Tin Nanocrystals for future battery

Li-Ion Rechargeable Batteries
Li-Ion (Lithium-Ion) batteries are the most common rechargeable batteries in portable electronics. Lithium ion batteries have one of the best energy densities, no memory effect,  slow loss of charge when not in use and environmentally safe because there is no free lithium metal, in comparison with other types of rechargeable batteries. Rechargeable lithium ion batteries are the preferred compact light weight storage media of choice to store a large amount of energy in a small space. They provide power for electric cars, electric bicycles, smart phones and laptops. Globally researchers are currently in the process of developing new generation of such batteries with an improved performance. In most lithium ion batteries these days, the plus pole is composed of the transition metal oxides cobalt, nickel, and manganese, the minus pole of graphite. In more powerful lithium ion batteries of the next generation, however, elements such as tin or silicon may well be used at the minus pole.
Nanomaterial based lithium ion batteries
Researchers from the Laboratory of Inorganic Chemistry at ETH Zurich and Empa have now developed a nanomaterial based lithium ion batteries.
The nanomaterial has tiny tin crystals as the battery anode. During charging lithium ions get absorbed at this electrode and released again while discharging. With more lithium ions the electrodes can absorb and release and hence more energy can be stored in the battery. Here each tin atom can absorb at least four lithium ions, but change in volume. In the tin electrodes tin crystals become up to three times bigger by absorbing a lot of lithium ions and shrinks again when it releases them back which is a challenge to the researchers. If the electrode were made of a compact tin block, this would practically be impossible. To overcome this drawback researchers use nanotechnology to produce the tiniest and uniform tin nanocrystals and embed a large number of them in a porous, conductive permeable carbon matrix.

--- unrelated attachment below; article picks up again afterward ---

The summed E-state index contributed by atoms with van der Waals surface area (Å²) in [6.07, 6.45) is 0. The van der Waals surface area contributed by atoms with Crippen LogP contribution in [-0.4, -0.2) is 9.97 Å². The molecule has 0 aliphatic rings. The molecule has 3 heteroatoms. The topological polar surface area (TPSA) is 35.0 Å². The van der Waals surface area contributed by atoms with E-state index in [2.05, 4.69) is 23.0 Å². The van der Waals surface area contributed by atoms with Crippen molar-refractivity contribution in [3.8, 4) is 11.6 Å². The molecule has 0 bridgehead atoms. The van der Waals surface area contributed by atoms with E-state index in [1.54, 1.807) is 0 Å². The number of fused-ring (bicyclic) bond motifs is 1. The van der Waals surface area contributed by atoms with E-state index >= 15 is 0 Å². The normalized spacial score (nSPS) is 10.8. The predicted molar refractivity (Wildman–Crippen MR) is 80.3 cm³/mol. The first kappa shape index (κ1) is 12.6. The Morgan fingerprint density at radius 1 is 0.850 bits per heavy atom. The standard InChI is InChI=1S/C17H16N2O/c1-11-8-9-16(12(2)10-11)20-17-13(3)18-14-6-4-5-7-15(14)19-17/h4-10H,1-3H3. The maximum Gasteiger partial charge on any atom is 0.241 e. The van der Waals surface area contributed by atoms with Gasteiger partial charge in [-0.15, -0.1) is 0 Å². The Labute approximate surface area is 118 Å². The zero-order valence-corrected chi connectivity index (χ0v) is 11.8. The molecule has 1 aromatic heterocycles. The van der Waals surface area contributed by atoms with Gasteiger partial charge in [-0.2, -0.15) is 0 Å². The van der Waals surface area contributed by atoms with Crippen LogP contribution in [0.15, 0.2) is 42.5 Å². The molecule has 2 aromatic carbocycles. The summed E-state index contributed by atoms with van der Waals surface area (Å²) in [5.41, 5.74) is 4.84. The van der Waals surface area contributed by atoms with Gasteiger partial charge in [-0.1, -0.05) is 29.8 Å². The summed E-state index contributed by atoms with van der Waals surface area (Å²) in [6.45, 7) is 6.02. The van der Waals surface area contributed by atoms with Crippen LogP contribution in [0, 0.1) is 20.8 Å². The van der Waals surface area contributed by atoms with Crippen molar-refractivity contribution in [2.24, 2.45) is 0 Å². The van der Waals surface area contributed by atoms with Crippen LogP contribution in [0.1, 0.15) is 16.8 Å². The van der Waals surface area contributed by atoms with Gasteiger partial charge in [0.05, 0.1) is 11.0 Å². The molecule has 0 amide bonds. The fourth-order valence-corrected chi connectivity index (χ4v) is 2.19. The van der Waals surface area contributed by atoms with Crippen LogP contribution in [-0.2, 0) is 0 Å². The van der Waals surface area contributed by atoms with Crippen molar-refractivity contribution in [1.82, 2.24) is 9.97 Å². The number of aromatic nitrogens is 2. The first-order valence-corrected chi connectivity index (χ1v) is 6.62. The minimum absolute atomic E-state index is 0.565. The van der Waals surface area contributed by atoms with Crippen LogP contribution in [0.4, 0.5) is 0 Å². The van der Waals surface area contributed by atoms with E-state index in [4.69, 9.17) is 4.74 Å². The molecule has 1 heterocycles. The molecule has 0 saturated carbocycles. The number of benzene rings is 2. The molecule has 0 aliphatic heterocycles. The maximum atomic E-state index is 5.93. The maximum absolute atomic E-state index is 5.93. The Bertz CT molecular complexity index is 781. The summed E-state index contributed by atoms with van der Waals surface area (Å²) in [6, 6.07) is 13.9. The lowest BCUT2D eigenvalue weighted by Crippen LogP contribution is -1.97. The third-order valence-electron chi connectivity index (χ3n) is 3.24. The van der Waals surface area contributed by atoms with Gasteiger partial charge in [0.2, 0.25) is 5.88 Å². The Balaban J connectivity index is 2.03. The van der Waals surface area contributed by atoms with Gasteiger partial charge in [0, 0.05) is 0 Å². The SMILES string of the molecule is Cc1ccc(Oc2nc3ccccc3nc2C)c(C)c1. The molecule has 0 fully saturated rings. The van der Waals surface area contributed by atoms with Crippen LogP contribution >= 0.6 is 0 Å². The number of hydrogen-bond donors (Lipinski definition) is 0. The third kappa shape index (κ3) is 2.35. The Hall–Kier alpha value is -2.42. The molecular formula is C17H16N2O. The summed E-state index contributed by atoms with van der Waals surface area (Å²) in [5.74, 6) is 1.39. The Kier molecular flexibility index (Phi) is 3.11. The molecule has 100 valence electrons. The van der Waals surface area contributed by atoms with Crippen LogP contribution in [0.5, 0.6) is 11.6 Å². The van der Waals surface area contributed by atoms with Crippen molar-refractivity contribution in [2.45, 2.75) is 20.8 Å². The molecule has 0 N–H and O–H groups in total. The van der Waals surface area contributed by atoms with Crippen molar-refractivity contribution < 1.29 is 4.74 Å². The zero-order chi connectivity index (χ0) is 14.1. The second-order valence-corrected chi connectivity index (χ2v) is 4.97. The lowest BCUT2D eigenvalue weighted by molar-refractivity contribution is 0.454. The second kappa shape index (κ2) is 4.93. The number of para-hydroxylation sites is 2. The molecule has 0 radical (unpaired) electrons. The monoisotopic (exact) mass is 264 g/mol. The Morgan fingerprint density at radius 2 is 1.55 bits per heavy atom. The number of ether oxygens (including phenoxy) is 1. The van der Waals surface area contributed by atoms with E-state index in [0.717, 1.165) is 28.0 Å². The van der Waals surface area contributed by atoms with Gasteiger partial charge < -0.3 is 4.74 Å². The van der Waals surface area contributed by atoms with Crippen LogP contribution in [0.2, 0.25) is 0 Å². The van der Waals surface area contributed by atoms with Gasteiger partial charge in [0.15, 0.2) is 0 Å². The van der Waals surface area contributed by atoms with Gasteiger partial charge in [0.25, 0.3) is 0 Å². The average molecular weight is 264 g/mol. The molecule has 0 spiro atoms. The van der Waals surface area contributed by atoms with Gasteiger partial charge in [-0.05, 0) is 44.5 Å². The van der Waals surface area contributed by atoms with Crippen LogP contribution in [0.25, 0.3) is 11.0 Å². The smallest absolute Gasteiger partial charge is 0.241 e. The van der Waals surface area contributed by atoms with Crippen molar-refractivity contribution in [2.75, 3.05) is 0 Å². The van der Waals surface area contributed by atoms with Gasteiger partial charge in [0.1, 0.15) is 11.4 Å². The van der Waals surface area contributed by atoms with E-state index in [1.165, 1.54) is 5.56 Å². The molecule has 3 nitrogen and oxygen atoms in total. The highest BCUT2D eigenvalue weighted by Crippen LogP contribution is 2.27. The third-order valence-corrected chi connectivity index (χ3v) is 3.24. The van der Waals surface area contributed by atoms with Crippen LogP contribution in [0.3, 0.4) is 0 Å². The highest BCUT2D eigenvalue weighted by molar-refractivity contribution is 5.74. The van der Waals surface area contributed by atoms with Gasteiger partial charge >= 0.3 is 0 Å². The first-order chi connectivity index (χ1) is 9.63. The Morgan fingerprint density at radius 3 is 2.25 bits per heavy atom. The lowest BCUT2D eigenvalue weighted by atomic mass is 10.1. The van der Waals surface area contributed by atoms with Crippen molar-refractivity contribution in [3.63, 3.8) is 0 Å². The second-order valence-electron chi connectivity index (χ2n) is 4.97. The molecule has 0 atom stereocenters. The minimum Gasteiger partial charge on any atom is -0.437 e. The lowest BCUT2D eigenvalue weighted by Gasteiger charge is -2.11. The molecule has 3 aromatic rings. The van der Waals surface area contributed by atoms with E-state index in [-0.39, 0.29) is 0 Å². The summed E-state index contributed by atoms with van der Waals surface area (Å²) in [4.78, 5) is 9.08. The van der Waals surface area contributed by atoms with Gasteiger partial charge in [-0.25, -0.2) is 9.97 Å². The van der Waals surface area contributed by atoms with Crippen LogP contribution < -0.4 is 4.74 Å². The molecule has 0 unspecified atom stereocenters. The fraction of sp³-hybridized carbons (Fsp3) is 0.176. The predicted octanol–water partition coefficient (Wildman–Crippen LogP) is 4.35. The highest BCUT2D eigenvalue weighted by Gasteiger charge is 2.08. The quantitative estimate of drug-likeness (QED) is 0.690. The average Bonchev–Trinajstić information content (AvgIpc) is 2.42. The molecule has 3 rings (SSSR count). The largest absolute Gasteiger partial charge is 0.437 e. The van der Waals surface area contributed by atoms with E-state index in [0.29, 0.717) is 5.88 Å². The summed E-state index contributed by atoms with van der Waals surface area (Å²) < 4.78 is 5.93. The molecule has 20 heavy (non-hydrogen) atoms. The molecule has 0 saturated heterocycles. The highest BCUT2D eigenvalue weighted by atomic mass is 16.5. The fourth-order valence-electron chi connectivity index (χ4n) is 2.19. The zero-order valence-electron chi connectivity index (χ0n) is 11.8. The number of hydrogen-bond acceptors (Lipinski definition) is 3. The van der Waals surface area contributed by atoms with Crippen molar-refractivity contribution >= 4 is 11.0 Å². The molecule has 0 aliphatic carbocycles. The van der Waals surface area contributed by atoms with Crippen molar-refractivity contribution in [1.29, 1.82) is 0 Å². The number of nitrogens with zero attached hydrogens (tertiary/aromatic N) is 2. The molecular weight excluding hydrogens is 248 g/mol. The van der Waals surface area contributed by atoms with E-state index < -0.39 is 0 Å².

During the development of the nanomaterial with ideal size and uniformity the researchers follow two steps during formation of small crystal nucleus and its subsequent growth by influencing the time and temperature of the growth phase.
Future development
With the choice of the best possible carbon matrix and binding agent for the electrodes, and an ideal microscopic structure for electrodes along with an optimal and stable electrolyte liquid in which the lithium ions can travel back and forth between the two poles the researcher believe that cost-effective base materials suitable for electrode production with increased energy storage capacity and lifespan can be produced.


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